This wonderful album by Chris Whitehead is my favourite album of 2019 so far. It has been released by TQ Zine.
You can get the download by ordering the latest copy of TQ or you can buy the album directly from the TQ Bandcamp page. Any income is being donated to TQN-aut by the artist to help fund other releases by artists who need financial support to do so
I took myself up to Crabdale today to search for a couple of cup marked stones that are marked on the NYMNP Historic Environment Map.
The valley sides are covered in a thick mat of dead bracken so finding any stones, let alone cup marked stones, was a little problematic.
This was the only stone I could find that bears any resemblance to a cup marked stone. I suspect the origins of the cup marks on this stone are relatively recent, perhaps someone using the stone for target practice.
I failed to find the stones mentioned on the map There are a number of other stones in this area so I will be back again.
As I was heading back a pair of cuckoos flew past me, landed nearby and sang me out of the valley.
Cockfield Fell is described as “one of the most important early industrial landscapes in Britain”. In addition to four Iron Age (or Romano-British) settlement enclosures, there is evidence within the landscape of early coal mines (the Bishop of Durham licensed mining here at least as early as 1303), medieval agricultural field patterns, centuries of quarrying activity, a railway line established in the 1830s and several earlier tramways All together, Cockfield Fell constitutes England’s largest Scheduled Ancient Monument, described as ‘an incomparable association of field monuments relating to the Iron settlement history and industrial evolution of a northern English County’. One reason for its preservation – unusual for a lowland fell – is that it was not subject to enclosure in the 18th or 19th centuries, perhaps due to its highly industrialised past. Source
The fell is ablaze with fragrant golden whin
The Cleveland Dyke outcrops on the fell and was quarried for roadstone.
The remains of the Gaunless Viaduct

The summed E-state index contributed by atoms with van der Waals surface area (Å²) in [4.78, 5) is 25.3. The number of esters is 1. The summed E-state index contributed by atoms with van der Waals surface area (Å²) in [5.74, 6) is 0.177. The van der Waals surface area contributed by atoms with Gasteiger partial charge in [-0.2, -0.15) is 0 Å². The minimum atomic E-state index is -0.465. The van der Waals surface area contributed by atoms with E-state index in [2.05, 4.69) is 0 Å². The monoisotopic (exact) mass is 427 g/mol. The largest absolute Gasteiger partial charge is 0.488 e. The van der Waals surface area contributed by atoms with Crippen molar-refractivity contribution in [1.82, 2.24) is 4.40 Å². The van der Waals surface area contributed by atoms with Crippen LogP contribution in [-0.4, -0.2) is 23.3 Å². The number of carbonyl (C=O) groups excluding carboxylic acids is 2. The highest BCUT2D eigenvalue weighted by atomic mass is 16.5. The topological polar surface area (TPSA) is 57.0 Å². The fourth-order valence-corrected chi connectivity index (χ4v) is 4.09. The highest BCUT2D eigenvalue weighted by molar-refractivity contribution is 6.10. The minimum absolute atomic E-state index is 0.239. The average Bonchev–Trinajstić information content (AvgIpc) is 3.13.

Gaunless ME gaghenles ‘useless’ (from ON gagnlauss). The name may refer to scarcity of fish or the like. English Place-Names. Eilert Ekwall. 1959
Coal was mined on the fell from the early medieval period until the late nineteenth century
Beehive coke ovens on the valley floor
A beautiful Cob keeps me company
Map reproduced with the permission of the National Library of Scotland
Many thanks to Graham Vasey for showing me around this wonderful place
An excellent piece written by my friend and occasional collaborator Chris Whitehead
Being invited to contribute to this compilation was a great honour as TQ covers those dark corners of music where the light rarely penetrates. Also with the quality of the other contributors, I knew I’d be in good company. For our interpretations there were three covers to choose from. I chose TQ 10 because it […]
via pendant — taphonomy
Ravenscar stands 600ft above the restless North Sea. To many it is simply a stopping off point between Whitby and Scarborough, commanding expansive views of the beautiful North Yorkshire coastline. Yet this place is also a canvas on which the overlapping layers of history have left their fingerprints.
The recordings that form this work were collected over two years during various seasons and in a range of weather conditions. Natural materials collected from the site were manipulated in several ways to add a sense of intimacy and perspective.
Although the piece is intended to be listened to as an unbroken whole, five distinct phases are passed through.. Read More and buy here
This arrived today, as with all of Chris’s recordings, it is delicate, atmospheric and rather beautiful.
The disc is available to buy from the Semperflorens website
From the sleeve notes
All sounds used in this composition were recorded on Wheeldale Moor in North Yorkshire, England. Amongst the wild heather a sinuous, linear stone structure known as Wade’s Causeway crosses the windswept land like a mile long scar.
At first thought to be a Roman road, the origin of Wade’s Causeway now seems less certain. many hold it to be a Neolithic or Bronze Age boundary structure, or possibly the remains of a later Medieval road.
Wade was a mythical giant said to dwell near Whitby. His presence deeply permiates the folklore of the area.
Many thanks to Chris Corner for his advice and for mastering Wade’s Causeway
From Sensate – A Journal for Critical Media Practice
Between 2011 and 2014 I gathered environmental sound recordings from South Gare, a man-made stretch of land along the North East coast of England. These recordings formed part of a doctoral research project, funded by the Arts and Humanities Research Council and undertaken at Creative Research into Sound Arts Practice (CRiSAP), University of the Arts, London.
The final and on-going act of research involved rebroadcasting the collected sounds back into the site before deleting them. The two films presented here examine the process and context of the work. They are audio-visual performance essays, constructed within the screen of a laptop in real-time. (Mark Peter Wright).
Mark Peter Wright’s fascinating work can be seen here Sensate Journal – Mark Peter Wright
Thanks to Chris Whitehead for this